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Schriever Airmen give back in a big way

Schriever Airmen give back in a big way

Airmen from the 50th Operations Support Squadron gather in front of Care and Share Food Bank for Southern Colorado, Colorado Springs, Colorado, Jan. 29, 2018. The volunteers donated a total of 122 man hours sorting more than 11,000 pounds of food for needy families throughout the state. (U.S. Air Force photo by Staff Sgt. Yakov Kim)

Schriever Airmen give back in a big way

Airmen from the 50th Operations Support Squadron sort through more than 11,000 pounds of food at Care and Share Food Bank for Southern Colorado, Colorado Springs, Colorado, Jan. 29, 2018. Thirty-five volunteers were able to organize 9,000 meals for families throughout the state. (U.S. Air Force photo by Staff Sgt. Yakov Kim)

SCHRIEVER AIR FORCE BASE, Colo. -- Thirty-five Airmen from the 50th Operations Support Squadron sorted 11,500 pounds of food destined for needy families at Care and Share Food Bank for Southern Colorado Jan. 29.

While Schriever Airmen giving back to the local community is common, groups of this size are uniquely appreciated by the food bank.

“It’s a huge impact,” said Joanna Wise, marketing and communications director, CSFBSC. “To give perspective, they organized and sorted 9,000 meals that will be distributed throughout Southern Colorado.”

According to the nonprofit organization’s website, Care and Share’s mission is to ensure that one in eight Southern Coloradans at risk of hunger have access to enough healthy and nutritious food to thrive. They are one of hundreds of charitable organizations underneath the umbrella of the Combined Federal Campaign.

The event’s organizer, Staff Sgt. Yakov Kim, staff instructor, 50th OSS, said the idea came to him after a previous smaller scale experience at the food bank.

“I had so much fun the last time I helped here, I thought we could really make a big difference if we could get some bigger numbers,” he said.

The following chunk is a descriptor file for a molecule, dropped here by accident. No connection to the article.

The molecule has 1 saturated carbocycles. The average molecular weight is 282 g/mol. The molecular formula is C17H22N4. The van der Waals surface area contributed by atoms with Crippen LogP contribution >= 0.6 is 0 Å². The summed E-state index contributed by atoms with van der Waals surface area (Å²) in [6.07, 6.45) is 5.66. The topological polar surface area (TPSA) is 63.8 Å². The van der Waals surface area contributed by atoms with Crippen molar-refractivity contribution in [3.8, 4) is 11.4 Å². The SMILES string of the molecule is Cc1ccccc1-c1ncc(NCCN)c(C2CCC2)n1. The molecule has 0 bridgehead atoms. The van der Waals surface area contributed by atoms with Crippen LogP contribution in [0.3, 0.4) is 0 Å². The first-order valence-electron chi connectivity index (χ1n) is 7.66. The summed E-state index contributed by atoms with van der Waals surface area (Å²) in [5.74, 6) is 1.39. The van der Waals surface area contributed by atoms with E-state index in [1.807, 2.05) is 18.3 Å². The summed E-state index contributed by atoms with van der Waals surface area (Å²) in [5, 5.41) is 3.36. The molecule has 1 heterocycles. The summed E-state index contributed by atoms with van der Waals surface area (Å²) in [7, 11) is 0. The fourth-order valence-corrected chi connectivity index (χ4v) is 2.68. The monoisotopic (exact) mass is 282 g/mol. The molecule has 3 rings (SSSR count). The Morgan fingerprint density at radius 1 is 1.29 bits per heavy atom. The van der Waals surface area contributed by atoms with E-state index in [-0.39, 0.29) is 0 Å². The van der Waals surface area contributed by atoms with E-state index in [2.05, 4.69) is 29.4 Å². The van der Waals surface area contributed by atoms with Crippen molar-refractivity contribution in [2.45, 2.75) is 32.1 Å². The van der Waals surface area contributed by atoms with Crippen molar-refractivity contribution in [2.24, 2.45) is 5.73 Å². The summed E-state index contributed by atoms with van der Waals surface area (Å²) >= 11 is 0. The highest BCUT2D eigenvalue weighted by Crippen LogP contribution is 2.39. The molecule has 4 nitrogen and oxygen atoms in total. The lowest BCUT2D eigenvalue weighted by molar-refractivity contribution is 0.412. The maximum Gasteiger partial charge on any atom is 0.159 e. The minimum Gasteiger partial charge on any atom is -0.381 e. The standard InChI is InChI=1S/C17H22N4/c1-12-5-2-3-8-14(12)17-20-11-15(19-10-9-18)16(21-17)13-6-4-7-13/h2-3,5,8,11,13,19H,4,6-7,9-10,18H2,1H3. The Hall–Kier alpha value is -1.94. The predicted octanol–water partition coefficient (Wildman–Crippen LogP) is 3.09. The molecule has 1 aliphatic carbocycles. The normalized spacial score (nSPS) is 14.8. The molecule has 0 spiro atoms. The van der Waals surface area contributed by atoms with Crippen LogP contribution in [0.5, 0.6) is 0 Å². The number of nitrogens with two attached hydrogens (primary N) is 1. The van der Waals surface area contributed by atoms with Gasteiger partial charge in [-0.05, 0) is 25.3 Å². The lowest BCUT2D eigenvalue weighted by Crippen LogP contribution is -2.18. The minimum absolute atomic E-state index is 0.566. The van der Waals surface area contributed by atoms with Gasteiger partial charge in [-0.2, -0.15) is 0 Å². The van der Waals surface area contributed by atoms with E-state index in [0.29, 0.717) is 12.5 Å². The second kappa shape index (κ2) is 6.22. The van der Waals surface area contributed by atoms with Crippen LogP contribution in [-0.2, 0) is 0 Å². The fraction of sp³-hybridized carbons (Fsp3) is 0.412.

The idea spread like wildfire throughout the unit and Kim soon found himself with more than 30 volunteers.

“When I explained to people what this is, they understood it is winter time and not knowing where your next meal is coming from would be awful,” he said. “The event wasn’t mandatory. Everyone was there out of the goodness of their hearts. This was an opportunity to fix an immediate need.”

The “need” manifested itself in the form of two seven-foot tall containers filled with 3,000 pounds of potatoes each. Staff Sgt. Brandon Gendron, course manager, 50th OSS, was one of the volunteers who helped sort them.

“There were all those potatoes and then boxes and boxes of oranges,” Gendron said. “And it only took us three hours. A lot of places like Care and Share aren’t necessarily staffed to sort all the donations into individual packages. So, volunteers are critical.”

In addition to putting food on the table for hungry families, Kim pointed out a secondary goal.

“Schriever is a little out of the way,” Kim said. “To form stronger bonds with our community, we have to make an effort to get out there and say, ‘hey, we’re here, we appreciate you and we want to give back.”’

Wise agreed.

“We have such a great partnership,” she said. “Our Air Force members already do so much for our country so for them to take the extra step and give back locally … there’s nothing more inspiring. It really does make a difference. It’s so much more than food.”

Additionally, the volunteers took advantage of the opportunity to form bonds and strengthen relationships among themselves.

“It was super competitive,” Kim said. “We had music going. We were trash-talking each other as to which group was going to get through their potato bin first.”

Gendron concurred.

“It was so much fun to go as a group, take our uniforms off and just be family representing Schriever,” he said. “It was a strong bonding experience. We were laughing, making jokes and having a good time.”

The 50th OSS puts concerted effort into creating synergy between giving back to the community and bonding amongst themselves.

“Our squadron is primarily made up of instructors,” Kim said. “It gives us leeway to be creative in perhaps staying longer one day so we can leave earlier the next day and volunteer somewhere.”

Kim shared his advice for anyone looking to volunteer in Colorado Springs.

“Find a charity you’re passionate about, contact them well in advance and get a feel for what they need,” he said. “It doesn’t have to be a large group. Any one person can make a difference.”